Turkey vulture's gross habits let it avoid food poisoning: study
The turkey vulture is a wonder of nature. In a gross way.
It urinates directly on its own legs. It frequently projectile vomits. Nearly every meal it eats would cause food poisoning in humans. And if an animal's hide is too thick, it will tear into its food through a natural orifice - frequently the anus.
And now a new study suggests the microbial population of the vulture's gut is composed primarily of two bacteria, both of which are toxic to vertebrates.
"They are really neat birds, once you get all over the gross stuff," said Keith Bildstein, director of conservation science at Hawk Mountain in Kempton, Pennsylvania, US, , who was not involved in the study.
When a vulture encounters a dead deer, cow or bird, it is also encountering millions of bacteria that are busily secreting chemical poisons in the process of digesting the animal's remains, Bildstein explains. This is an effective strategy for the bacteria - it allows them to eat the animal and keep other organisms at bay that might also be interested in the meat.
But the vulture has developed several adaptations to circumvent the bacteria's best efforts. For example, the acid in a vulture's stomach is 10 to 100 times stronger than the acid in most vertebrates' stomachs. Scientists believe this helps vultures neutralise at least some of the toxins in the decaying meat.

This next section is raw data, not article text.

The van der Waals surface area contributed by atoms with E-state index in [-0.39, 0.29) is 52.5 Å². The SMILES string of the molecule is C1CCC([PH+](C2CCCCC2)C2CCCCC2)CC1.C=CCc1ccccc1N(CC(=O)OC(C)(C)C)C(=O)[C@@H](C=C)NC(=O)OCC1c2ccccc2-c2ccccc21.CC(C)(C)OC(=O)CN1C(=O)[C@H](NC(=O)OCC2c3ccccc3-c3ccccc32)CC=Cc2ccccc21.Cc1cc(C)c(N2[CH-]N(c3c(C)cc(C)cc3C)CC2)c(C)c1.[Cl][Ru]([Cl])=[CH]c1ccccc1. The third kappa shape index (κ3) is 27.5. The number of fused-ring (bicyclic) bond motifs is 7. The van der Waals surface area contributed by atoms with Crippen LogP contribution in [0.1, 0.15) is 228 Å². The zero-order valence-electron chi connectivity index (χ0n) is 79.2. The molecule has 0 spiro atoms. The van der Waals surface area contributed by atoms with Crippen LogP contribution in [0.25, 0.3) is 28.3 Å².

Urinating on their legs may be another way that vultures protect themselves from their dicey dietary environment. The uric acid may act as an antiseptic, keeping the bacteria teeming in an animal carcass from entering any cuts or scratches on the vulture's legs.
And now we learn that an unusual mix of microorganisms in the vulture's gut may be another way the animal can sustain its unlikely diet.
In a study in Nature Communications, scientists based in Denmark analysed bacteria in the guts of 50 black vultures and turkey vultures collected in Nashville, Tennessee.
They found high levels of clostridia, which causes severe food poisoning in humans and chickens, and fusobacteria, which is found in negligible amounts in human guts and has been shown to promote colon cancer.
There were few other types of bacteria, which suggests the bird's high stomach acidity neutralises most of the dangers found in its unsavory food before it gets to the animal's large and small intestines.
Bildstein, who has studied turkey vultures for more than a decade, said the study was smart science.
"What they have uncovered is a symbiotic relationship in which these microbes that are normally toxic to vertebrates are being used by turkey vultures and black vultures to aid in digestion," said Bildstein.
But he wasn't entirely surprised by the findings either.
"It basically confirmed something we've thought for a long time - that vultures have iron-plated digestion tracts," he added.